Tag Archives: Executive sponsor

Why “Successful” Projects Fail …

[The Truth About Change Management]

The project satisfied its requirements. The project was delivered on schedule AND under budget. It was a “success”, right? … Perhaps.

The open question is: How was the project received by its stakeholders?

Some were very happy with it. Most liked it a lot, but there were a handful of stakeholders who were dissatisfied. They didn’t think that the project delivered everything it should have, but those stakeholders didn’t participate fully and had false expectations of what was within the project’s scope.”

Does that sound like the familiar lament of a “wronged” project manager?

It’s easy to blame those stakeholders for their own dissatisfaction, but is that fair or even correct?

The Project Management Institute (PMI) includes “Manage Stakeholder Expectations” as one of the five processes included in Project Communications Management. On smaller projects, managing stakeholder expectations would fall under the Project Manager’s responsibilities. On larger, more complex projects a Change Management specialist might be assigned to address that process/task group.

How Quickly They Forget …

Even though stakeholders may have participated in the requirements gathering / definition activities, they may not remember (or may have chosen not to remember) what was decided to be “in” scope or “out”. A good project management team will carefully document the project and deliverable requirements, as the requirements are used to determine product acceptance criteria and completion. As the project proceeds, additional definition might be added to the requirements (progressive elaboration), but the core requirements remain unchanged.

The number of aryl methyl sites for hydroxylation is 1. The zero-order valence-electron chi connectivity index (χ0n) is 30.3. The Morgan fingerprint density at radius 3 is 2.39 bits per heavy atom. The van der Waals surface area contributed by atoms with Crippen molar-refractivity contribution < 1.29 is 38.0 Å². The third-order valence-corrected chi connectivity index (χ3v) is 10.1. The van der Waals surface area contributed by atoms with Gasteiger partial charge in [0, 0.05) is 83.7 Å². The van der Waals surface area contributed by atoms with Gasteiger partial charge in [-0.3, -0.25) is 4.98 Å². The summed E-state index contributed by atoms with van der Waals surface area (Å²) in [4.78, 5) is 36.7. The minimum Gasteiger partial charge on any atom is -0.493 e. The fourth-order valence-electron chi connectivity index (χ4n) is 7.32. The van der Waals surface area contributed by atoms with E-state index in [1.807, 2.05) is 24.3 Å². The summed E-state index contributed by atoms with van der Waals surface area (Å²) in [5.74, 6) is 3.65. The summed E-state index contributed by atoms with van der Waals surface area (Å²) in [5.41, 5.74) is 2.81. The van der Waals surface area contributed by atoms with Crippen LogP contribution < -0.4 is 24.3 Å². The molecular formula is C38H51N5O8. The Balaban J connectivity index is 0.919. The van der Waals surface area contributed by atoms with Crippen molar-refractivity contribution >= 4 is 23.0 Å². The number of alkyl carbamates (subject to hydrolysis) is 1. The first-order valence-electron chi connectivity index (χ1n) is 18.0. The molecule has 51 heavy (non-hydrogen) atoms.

Both the PMI  and the Information Technology Infrastructure Library (ITIL) processes include Change Management methodologies to accommodate changes in project scope (when requirements are modified). These processes / methodologies allow the change to be documented, reviewed and approved, prior to development work or implementation proceeding.

Without strict Change Management controlling of project scope, many projects have problems meeting their schedule or cost commitments. These Change Control documents are also useful in helping stakeholders understand the project scope.

Change Management: Not Just Scope Control

While PMI & ITIL focus on Change Management primarily in terms of scope control, it is actually a much larger work effort. The PMI process, Managing Stakeholder Expectations, is mostly about Change Management, in spite of not being specifically identified as such in PMBOK. (PMBOK is  PMI’s Project Management Book of Knowledge. It is a book which presents a PMI’s definitions of project management terminology and guidelines.)

Even though the project documentation may, for example, specifically describe a data input screen in terms of its fields and functions, if, after Go Live, Stakeholder B  thinks that the font size on that screen was too small to be readable, then that stakeholder will be unhappy. He might describe the project as having “failed”. So whose issue is this?

Stakeholder B might have chosen not to fully participate in the interface review or acceptance, but that doesn’t change how he feels.